Like a lot of people from my generation, my first introduction to Eva Peron came through the song Don't Cry For Me Argentina - specifically the version sung by Elaine Paige.
This iconic song, from the play Evita by Tim Rice and Andrew Lloyd Webber, brought many questions to my mind at the time but it was only many years later when I was finally inspired to investigate the life of Eva Peron in great detail.
The pivotal moment came when I saw the play for the first time, at the Grand Opera House in York. Reading the programme notes gave me a mere glimpse of her remarkable story. By the time I had travelled home on the train I had already ordered myself a number of books on the subject, which sparked my deep desire to research Evita's life and work in great detail - a task that is still very much ongoing.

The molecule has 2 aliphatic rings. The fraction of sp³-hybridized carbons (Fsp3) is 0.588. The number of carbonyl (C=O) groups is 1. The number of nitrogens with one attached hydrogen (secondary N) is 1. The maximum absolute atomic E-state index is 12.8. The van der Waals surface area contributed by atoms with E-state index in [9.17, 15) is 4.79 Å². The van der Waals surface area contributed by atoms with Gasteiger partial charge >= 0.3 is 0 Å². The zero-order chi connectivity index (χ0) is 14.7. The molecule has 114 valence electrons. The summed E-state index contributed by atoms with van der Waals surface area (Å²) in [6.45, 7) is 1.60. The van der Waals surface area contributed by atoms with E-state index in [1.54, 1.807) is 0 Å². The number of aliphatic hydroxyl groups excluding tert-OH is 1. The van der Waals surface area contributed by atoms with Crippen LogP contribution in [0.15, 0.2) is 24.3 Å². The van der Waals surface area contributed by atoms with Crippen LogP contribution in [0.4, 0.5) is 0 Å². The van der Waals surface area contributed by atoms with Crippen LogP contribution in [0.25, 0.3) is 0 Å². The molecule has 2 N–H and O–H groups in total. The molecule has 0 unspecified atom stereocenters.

I have now seen the play 10 times and in five different cities (York, Leeds, London, Newcastle and Hull) featuring several different Evitas and am planning on going to see a brand new production in the summer.
Ironically, the play is by no means pro-Evita. The audience is fed a contrary stance by the character of Che (Guevara, of course - although the two never met in real life.) However, the magnificence of Evita shines through regardless.
The story of Eva Peron is remarkable from the cradle to the grave and, bizarrely, even beyond. An early death - aged just 33 - didn't prevent her from creating her own unforgettable legacy, despite the best efforts from some quarters.
I intend returning to the fascinating subject of Eva Peron in the very near future and to explain why I find her story so inspirational.